(Conlangs) Q&A Thread - Quick questions go here

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Re: (Conlangs) Q&A Thread - Quick questions go here

Post by Sumelic » 13 Dec 2015 08:43

I think the first seems more natural in word-intial position specifically (I think it's attested in Korean as an in-progress sound change), and the second seems more natural in intervocalic position (I think it's attested in Irish as a historical sound change).

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Re: (Conlangs) Q&A Thread - Quick questions go here

Post by HoskhMatriarch » 13 Dec 2015 20:54

Ahzoh wrote:I don't know how I'd express "vibrant colours of many feathers" in my conlang, having a construct state, which therefore means the genitive construction is one unit that cannot be interrupted between the head and modifiers. Like saying "ice-cream truck".

I could only say "vibrant feather-colours" or "many feather-colours" or even "many vibrant feather-colours", the latter of which does not mean "vibrant colours of many feathers", which means the vibrance is due to the quality of being many, as opposed to each feather being vibrant in colour.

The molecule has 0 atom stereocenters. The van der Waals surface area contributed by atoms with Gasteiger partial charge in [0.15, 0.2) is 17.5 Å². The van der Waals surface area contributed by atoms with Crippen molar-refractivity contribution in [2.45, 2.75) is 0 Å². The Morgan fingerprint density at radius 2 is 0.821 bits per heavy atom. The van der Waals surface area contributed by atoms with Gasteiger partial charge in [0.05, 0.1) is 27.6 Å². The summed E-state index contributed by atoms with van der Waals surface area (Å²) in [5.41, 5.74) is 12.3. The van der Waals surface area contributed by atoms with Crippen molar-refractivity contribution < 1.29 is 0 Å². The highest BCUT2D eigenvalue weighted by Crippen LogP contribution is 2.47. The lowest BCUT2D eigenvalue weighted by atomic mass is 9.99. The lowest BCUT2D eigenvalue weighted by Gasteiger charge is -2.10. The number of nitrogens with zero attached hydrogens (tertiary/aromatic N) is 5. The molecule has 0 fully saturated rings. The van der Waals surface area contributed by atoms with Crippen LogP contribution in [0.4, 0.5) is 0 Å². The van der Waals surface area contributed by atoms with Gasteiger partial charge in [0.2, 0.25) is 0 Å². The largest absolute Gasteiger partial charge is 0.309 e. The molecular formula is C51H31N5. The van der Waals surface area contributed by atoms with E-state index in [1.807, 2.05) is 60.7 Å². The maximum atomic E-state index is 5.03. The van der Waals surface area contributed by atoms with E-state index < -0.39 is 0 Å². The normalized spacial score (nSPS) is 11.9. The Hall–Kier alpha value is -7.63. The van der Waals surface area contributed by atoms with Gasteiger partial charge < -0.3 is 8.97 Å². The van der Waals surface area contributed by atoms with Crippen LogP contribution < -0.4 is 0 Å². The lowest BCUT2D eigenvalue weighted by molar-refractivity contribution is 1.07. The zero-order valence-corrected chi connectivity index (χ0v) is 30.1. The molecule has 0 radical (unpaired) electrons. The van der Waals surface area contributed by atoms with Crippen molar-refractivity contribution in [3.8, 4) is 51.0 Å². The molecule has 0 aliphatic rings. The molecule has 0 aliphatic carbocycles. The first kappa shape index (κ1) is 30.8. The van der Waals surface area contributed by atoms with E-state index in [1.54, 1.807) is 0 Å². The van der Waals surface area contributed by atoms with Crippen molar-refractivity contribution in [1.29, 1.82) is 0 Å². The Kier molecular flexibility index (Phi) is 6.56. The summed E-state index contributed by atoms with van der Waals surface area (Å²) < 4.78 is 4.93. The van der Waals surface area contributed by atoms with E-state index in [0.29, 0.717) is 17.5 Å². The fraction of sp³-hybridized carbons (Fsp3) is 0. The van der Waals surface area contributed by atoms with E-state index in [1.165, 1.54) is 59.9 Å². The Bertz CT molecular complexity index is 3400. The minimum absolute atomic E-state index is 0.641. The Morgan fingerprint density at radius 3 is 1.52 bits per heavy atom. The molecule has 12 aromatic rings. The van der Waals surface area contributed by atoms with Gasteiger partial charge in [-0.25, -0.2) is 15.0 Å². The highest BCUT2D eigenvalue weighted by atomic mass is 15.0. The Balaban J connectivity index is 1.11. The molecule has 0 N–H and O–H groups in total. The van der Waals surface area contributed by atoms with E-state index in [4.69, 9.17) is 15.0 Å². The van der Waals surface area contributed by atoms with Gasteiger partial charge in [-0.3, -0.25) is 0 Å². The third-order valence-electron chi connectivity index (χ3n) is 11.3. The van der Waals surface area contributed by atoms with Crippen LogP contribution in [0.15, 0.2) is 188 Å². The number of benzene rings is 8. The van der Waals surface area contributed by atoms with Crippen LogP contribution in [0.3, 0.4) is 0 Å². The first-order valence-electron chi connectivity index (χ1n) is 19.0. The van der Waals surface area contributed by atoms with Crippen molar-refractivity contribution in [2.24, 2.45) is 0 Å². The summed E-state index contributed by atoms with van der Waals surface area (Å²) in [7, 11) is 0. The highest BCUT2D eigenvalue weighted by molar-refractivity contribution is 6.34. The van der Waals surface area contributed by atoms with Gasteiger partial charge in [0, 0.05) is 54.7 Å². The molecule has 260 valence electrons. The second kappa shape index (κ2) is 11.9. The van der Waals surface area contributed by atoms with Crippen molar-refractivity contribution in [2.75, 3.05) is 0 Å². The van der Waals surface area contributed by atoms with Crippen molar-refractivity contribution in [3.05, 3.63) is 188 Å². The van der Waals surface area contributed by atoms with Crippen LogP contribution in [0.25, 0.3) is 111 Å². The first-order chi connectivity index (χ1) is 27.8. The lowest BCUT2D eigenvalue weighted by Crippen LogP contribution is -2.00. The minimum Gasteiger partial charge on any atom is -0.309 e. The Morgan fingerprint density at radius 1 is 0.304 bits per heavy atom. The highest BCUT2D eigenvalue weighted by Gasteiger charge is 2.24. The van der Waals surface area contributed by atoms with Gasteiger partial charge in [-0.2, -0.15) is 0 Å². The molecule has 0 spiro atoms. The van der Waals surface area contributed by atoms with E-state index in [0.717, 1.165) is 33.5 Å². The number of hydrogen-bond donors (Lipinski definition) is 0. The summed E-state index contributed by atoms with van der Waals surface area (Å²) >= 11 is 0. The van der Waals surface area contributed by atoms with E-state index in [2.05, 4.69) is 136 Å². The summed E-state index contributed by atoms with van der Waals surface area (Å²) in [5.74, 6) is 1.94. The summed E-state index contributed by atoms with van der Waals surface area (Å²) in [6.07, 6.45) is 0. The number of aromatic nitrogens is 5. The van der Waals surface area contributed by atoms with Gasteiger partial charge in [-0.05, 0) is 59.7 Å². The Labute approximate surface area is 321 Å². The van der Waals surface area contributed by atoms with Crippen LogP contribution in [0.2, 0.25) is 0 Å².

Well, you could have more than one genitive construction. Hebrew has like 3 as far as Semitic languages go, English has 2 (the "Saxon" and "Norman" genitives), German has 3 (genitive case, dative + possessive pronoun, „von“). My conlang Hoskh has 3, a head-marking one for inalienable nouns (which consists of juxtaposing both nouns in the same case then putting a suffix on the head), double-marking for alienable nouns when they come in the default order, and triple-marking for alienable nouns when they are not, and also genitives can be put into compound words so you can say things like feather-colors (although I'm not really sure compounding counts as another form of a genitive). Having multiple genitive constructions is probably the norm rather than the exception.